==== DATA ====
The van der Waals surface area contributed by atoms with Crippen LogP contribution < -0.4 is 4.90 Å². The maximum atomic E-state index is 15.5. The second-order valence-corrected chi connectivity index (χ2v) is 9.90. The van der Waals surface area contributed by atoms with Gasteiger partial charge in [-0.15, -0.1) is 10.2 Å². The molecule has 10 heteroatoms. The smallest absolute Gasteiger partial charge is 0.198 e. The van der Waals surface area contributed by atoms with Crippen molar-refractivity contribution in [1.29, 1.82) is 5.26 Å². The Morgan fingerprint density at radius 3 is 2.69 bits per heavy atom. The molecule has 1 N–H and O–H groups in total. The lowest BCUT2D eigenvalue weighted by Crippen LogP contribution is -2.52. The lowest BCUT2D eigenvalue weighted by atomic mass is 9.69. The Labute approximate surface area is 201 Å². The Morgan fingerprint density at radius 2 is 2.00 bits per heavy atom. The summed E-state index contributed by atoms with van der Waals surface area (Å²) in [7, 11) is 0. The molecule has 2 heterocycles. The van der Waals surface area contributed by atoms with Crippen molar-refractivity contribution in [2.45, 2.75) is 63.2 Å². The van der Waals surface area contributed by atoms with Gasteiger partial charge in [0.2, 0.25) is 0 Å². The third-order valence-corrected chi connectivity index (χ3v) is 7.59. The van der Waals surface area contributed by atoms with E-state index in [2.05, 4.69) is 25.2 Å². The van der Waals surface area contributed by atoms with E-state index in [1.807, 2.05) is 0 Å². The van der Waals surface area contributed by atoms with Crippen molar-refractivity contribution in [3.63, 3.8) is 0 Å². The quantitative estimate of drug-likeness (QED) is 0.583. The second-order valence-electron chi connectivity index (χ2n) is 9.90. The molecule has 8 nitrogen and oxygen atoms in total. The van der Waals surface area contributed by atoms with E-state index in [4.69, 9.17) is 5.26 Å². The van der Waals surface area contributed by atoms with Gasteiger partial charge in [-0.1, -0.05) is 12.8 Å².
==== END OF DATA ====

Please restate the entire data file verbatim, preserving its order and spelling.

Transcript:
The van der Waals surface area contributed by atoms with Crippen LogP contribution < -0.4 is 4.90 Å². The maximum atomic E-state index is 15.5. The second-order valence-corrected chi connectivity index (χ2v) is 9.90. The van der Waals surface area contributed by atoms with Gasteiger partial charge in [-0.15, -0.1) is 10.2 Å². The molecule has 10 heteroatoms. The smallest absolute Gasteiger partial charge is 0.198 e. The van der Waals surface area contributed by atoms with Crippen molar-refractivity contribution in [1.29, 1.82) is 5.26 Å². The Morgan fingerprint density at radius 3 is 2.69 bits per heavy atom. The molecule has 1 N–H and O–H groups in total. The lowest BCUT2D eigenvalue weighted by Crippen LogP contribution is -2.52. The lowest BCUT2D eigenvalue weighted by atomic mass is 9.69. The Labute approximate surface area is 201 Å². The Morgan fingerprint density at radius 2 is 2.00 bits per heavy atom. The summed E-state index contributed by atoms with van der Waals surface area (Å²) in [7, 11) is 0. The molecule has 2 heterocycles. The van der Waals surface area contributed by atoms with Crippen molar-refractivity contribution in [2.45, 2.75) is 63.2 Å². The van der Waals surface area contributed by atoms with Gasteiger partial charge in [0.2, 0.25) is 0 Å². The third-order valence-corrected chi connectivity index (χ3v) is 7.59. The van der Waals surface area contributed by atoms with E-state index in [2.05, 4.69) is 25.2 Å². The van der Waals surface area contributed by atoms with E-state index in [1.807, 2.05) is 0 Å². The van der Waals surface area contributed by atoms with Crippen molar-refractivity contribution in [3.63, 3.8) is 0 Å². The quantitative estimate of drug-likeness (QED) is 0.583. The second-order valence-electron chi connectivity index (χ2n) is 9.90. The molecule has 8 nitrogen and oxygen atoms in total. The van der Waals surface area contributed by atoms with E-state index in [4.69, 9.17) is 5.26 Å². The van der Waals surface area contributed by atoms with Gasteiger partial charge in [-0.1, -0.05) is 12.8 Å².